Lean Jargon

Rick Bohan

I was just listening to NPR and Alan Alda was on The Dianne Rheam Show.  He was talking about his participation in something called the Flame Challenge.

Here’s the backstory: when Alda was just about 11 years old, he looked at the flame atop a burning candle and wondered, “Just what is that thing?”  It’s not solid, not even really ‘real’.  But I can see it, smell it, feel it (in a way), even hear it, so I know it’s “there”.  But…what is the IT that’s there?”  So, he asked his teacher.  Her answer:  “It’s oxidation.”  That was it.  Oxidation.  To a sixth-grader, of course, that’s a non-explanation.  Yeah, it’s true, strictly speaking but little Alan was no more well informed about what a flame actually is.

First, I’ve had that same question Alda had regarding flames, so I went to the Flame Challenge website and looked around.  I suggest you do so, as well.  It’s devoted to helping science expert types communicate better to us non-science expert types.

Second, I’ve had the same experience with many lean concepts and ideas.  The clearest example, in my case, is takt time.  Lots of books (too many) mention takt time in the first chapter or two.  Almost none of those books do a good job of telling readers just what takt time actually is.  Oh, they all have a definition…in fact, they all have pretty much the same definition.

Here it is from several sources I found by searching on the term:

Takt time…is the average unit production time needed to meet customer demand.” [Wikipedia]

“Takt time is the rate at which a finished product needs to be completed in order to meet customer demand.” [iSixSigma]

“[Takt time is t]he available production time divided by customer demand.” [Lean Enterprise Institute]

These definitions are like the answer Alan Alda’s teacher gave him: they’re accurate as far as they go but they don’t help much.  My work with small companies told me that customers demanded products in large lots and small lots on generally unpredictable schedules.  There was no “rate” at which they demanded finished goods.  (My thinking on this was modified a bit when I got clients who supplied the auto industry.  But even in that case, it wasn’t easy to think of matching production rate to demand rate, which is what the definitions seemed to advocate.)

Another example is “5S”.  You might be thinking that 5S isn’t jargon; after all, it’s pretty self-explanatory, right?  Here’s the thing…most “definitions” of 5S just list what each S stands for.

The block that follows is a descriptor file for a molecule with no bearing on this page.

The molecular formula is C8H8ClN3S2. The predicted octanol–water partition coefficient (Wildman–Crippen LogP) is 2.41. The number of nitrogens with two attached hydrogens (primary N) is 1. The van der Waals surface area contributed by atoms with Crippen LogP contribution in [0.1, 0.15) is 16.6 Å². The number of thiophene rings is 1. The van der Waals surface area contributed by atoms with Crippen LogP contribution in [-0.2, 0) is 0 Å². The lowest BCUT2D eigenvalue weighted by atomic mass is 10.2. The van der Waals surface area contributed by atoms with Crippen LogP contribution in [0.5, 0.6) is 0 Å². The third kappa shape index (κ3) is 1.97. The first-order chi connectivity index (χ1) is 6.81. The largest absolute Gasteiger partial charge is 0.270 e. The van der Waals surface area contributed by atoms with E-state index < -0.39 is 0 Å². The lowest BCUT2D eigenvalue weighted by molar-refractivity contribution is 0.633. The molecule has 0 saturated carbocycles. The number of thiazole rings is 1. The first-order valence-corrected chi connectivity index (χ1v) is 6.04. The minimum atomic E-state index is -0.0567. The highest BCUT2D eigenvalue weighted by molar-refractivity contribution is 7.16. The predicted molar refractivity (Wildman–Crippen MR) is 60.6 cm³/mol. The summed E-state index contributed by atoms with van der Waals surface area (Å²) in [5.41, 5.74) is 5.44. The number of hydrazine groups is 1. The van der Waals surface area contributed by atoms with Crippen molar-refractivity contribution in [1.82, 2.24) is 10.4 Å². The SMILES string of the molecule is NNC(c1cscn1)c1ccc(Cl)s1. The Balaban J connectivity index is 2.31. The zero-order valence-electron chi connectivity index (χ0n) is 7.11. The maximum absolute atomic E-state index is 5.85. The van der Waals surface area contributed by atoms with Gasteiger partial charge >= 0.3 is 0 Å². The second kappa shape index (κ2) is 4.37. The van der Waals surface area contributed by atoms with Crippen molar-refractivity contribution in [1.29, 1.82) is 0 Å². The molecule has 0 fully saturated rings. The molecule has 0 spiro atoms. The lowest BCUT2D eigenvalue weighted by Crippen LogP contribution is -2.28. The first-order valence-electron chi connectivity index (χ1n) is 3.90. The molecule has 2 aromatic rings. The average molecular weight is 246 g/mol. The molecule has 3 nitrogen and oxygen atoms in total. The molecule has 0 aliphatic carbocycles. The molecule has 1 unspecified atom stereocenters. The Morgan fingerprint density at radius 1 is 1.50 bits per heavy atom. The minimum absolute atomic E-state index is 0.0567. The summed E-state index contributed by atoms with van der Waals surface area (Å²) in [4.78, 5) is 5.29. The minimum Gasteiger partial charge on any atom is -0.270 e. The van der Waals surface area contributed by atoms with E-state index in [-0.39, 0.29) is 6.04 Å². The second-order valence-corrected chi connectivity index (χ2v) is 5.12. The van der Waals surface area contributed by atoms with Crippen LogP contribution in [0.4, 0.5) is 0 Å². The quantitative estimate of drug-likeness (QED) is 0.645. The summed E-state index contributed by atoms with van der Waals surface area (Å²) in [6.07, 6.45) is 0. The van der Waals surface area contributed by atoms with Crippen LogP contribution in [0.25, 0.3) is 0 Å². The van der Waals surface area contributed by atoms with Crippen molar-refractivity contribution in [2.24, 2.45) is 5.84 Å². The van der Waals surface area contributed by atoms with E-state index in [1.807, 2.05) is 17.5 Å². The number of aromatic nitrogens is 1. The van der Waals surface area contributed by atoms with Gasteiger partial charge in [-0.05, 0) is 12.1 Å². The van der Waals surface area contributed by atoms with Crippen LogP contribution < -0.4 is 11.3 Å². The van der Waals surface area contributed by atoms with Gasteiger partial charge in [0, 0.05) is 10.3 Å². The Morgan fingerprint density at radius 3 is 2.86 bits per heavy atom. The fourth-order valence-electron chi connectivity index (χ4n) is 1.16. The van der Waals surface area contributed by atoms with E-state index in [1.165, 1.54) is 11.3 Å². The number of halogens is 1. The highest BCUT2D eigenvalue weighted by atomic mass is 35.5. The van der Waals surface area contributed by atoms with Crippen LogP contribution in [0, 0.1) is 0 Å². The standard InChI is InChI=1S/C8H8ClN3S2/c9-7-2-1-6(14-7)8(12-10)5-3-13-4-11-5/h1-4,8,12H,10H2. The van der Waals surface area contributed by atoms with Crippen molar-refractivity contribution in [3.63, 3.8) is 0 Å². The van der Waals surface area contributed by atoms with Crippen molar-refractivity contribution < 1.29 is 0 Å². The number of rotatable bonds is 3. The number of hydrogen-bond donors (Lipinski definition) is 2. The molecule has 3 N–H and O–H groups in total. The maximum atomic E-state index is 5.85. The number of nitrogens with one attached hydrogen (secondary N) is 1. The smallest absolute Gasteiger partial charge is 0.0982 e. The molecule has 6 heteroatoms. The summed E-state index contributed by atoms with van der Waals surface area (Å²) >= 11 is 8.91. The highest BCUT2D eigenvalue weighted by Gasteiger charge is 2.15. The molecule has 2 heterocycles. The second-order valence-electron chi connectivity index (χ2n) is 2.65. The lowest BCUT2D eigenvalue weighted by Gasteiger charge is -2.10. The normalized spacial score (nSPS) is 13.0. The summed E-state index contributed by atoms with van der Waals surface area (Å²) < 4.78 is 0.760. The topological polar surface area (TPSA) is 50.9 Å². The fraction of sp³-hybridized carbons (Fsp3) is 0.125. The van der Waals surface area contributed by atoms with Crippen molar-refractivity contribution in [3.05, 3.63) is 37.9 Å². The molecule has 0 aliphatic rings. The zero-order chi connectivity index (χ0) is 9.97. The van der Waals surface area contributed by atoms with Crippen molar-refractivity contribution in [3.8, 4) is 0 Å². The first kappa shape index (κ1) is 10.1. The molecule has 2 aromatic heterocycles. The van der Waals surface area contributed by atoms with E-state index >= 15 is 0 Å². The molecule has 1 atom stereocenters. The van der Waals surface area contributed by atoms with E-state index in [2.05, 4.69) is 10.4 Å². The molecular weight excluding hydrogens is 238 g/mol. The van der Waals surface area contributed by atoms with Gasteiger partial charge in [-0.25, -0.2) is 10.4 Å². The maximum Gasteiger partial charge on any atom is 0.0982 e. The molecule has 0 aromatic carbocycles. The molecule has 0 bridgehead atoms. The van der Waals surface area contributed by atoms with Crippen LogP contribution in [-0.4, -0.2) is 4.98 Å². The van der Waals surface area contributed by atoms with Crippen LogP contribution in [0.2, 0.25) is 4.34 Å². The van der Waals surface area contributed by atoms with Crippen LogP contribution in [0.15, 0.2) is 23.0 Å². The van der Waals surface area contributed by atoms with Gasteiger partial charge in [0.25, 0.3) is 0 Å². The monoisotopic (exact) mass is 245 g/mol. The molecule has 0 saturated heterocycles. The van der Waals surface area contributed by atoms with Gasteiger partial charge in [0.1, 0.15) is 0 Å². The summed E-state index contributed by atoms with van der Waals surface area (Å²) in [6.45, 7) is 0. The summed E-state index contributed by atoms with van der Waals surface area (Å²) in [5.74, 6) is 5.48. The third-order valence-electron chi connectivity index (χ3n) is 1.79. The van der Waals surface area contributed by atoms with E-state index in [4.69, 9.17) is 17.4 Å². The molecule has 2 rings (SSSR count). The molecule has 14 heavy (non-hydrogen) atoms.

Let’s do another web search:

“5S is the name of a workplace organization method that uses a list of five Japanese words: seiri,seiton,seiso,seiketsu, and shitsuke.” [Wikipedia]  (As if using foreign words to explain something helps make it more clear.)

“The 5 Steps are as follows….” [Kaizen Institute]

“5S is a methodical way to organize your workplace and your working practices as well as being an overall philosophy and way of working.”  [Lean Manufacturing Tools]

To be fair, each of these sources goes on to say more about 5S and its use.  But that effort to provide a neat, tidy definition to new and. often, strange words and terms doesn’t provide much value.  It gets in the way of really getting into the “What’s it for and why should I do it?” discussion.  The fact that everyone is using pretty much the same definitions and the same approaches to expanding on those definitions doesn’t help in the least.  (If I hear or read one more treatise on “The Eight Wastes”, I’m gonna scream.  I’ll save that rant for another post, though.)

What to do, then?

Let’s go back to the example of takt time.  After doing a bunch of reading and asking other folks what the heck the import of takt time was, I finally (kind of) figured it out.  All that stuff about “customer demand”, while not irrelevant, diverted me from the real import:  run at a consistent rate all the time.  Consistent rate…that was the important factor.  Now, it’s true…if you run at a consistent rate that’s faster than the rate customers are ordering stuff, you’ll pile it up in the warehouses.  And if you run at a consistent rate that’s slower than customers are ordering the stuff, you’ll run short.  But the first step is to figure out how to run at a consistent rate all the time.  Once you figure out how to do that (and it’s not easy if you have lots of things going wrong in your process), the whole “customer demand” thing will be pretty much self-regulating (assuming you don’t like running short or filling warehouses.)

So, I can implement lean in a variety of contexts and never once mention the term takt time.  On the other hand, I talk a lot about smooth, consistent flow of information and material with all my clients.  And it makes sense to all of them.


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